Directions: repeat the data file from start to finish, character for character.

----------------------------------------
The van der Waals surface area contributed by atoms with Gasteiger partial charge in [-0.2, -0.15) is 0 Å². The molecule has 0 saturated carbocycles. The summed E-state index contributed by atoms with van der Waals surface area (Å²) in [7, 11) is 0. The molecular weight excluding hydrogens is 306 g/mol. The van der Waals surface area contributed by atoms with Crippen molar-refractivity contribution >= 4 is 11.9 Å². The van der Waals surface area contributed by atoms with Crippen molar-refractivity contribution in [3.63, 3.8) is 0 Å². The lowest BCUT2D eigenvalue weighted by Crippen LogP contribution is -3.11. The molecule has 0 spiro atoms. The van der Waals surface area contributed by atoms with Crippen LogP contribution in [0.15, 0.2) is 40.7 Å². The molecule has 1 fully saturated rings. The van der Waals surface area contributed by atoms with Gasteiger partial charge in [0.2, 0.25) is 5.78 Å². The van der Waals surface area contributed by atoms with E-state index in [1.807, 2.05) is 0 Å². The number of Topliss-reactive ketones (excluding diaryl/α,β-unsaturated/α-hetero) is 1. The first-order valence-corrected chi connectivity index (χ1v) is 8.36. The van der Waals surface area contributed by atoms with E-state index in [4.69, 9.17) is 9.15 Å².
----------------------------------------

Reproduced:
The van der Waals surface area contributed by atoms with Gasteiger partial charge in [-0.2, -0.15) is 0 Å². The molecule has 0 saturated carbocycles. The summed E-state index contributed by atoms with van der Waals surface area (Å²) in [7, 11) is 0. The molecular weight excluding hydrogens is 306 g/mol. The van der Waals surface area contributed by atoms with Crippen molar-refractivity contribution >= 4 is 11.9 Å². The van der Waals surface area contributed by atoms with Crippen molar-refractivity contribution in [3.63, 3.8) is 0 Å². The lowest BCUT2D eigenvalue weighted by Crippen LogP contribution is -3.11. The molecule has 0 spiro atoms. The van der Waals surface area contributed by atoms with Crippen LogP contribution in [0.15, 0.2) is 40.7 Å². The molecule has 1 fully saturated rings. The van der Waals surface area contributed by atoms with Gasteiger partial charge in [0.2, 0.25) is 5.78 Å². The van der Waals surface area contributed by atoms with E-state index in [1.807, 2.05) is 0 Å². The number of Topliss-reactive ketones (excluding diaryl/α,β-unsaturated/α-hetero) is 1. The first-order valence-corrected chi connectivity index (χ1v) is 8.36. The van der Waals surface area contributed by atoms with E-state index in [4.69, 9.17) is 9.15 Å².